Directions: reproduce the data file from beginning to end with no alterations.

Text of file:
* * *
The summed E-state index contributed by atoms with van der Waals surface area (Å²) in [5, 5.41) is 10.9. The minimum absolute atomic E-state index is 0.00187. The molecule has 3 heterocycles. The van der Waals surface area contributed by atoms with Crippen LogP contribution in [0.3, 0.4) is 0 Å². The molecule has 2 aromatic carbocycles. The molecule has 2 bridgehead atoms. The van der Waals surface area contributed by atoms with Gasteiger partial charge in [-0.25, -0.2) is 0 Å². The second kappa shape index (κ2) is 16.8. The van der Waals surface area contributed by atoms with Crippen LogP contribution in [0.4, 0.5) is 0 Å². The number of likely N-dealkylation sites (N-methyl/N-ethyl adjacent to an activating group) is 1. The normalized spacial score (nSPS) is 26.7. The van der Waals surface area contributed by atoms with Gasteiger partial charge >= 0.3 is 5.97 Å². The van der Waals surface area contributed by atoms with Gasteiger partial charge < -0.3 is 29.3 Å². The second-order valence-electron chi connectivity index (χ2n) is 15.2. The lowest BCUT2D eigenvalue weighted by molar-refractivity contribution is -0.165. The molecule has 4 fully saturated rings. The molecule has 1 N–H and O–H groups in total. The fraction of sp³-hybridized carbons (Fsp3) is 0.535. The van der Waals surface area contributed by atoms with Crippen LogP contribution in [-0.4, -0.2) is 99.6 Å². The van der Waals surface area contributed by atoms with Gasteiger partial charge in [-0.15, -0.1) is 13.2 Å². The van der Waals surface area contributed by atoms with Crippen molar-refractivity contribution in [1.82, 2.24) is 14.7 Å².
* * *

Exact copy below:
The summed E-state index contributed by atoms with van der Waals surface area (Å²) in [5, 5.41) is 10.9. The minimum absolute atomic E-state index is 0.00187. The molecule has 3 heterocycles. The van der Waals surface area contributed by atoms with Crippen LogP contribution in [0.3, 0.4) is 0 Å². The molecule has 2 aromatic carbocycles. The molecule has 2 bridgehead atoms. The van der Waals surface area contributed by atoms with Gasteiger partial charge in [-0.25, -0.2) is 0 Å². The second kappa shape index (κ2) is 16.8. The van der Waals surface area contributed by atoms with Crippen LogP contribution in [0.4, 0.5) is 0 Å². The number of likely N-dealkylation sites (N-methyl/N-ethyl adjacent to an activating group) is 1. The normalized spacial score (nSPS) is 26.7. The van der Waals surface area contributed by atoms with Gasteiger partial charge >= 0.3 is 5.97 Å². The van der Waals surface area contributed by atoms with Gasteiger partial charge < -0.3 is 29.3 Å². The second-order valence-electron chi connectivity index (χ2n) is 15.2. The lowest BCUT2D eigenvalue weighted by molar-refractivity contribution is -0.165. The molecule has 4 fully saturated rings. The molecule has 1 N–H and O–H groups in total. The fraction of sp³-hybridized carbons (Fsp3) is 0.535. The van der Waals surface area contributed by atoms with Crippen LogP contribution in [-0.4, -0.2) is 99.6 Å². The van der Waals surface area contributed by atoms with Gasteiger partial charge in [-0.15, -0.1) is 13.2 Å². The van der Waals surface area contributed by atoms with Crippen molar-refractivity contribution in [1.82, 2.24) is 14.7 Å².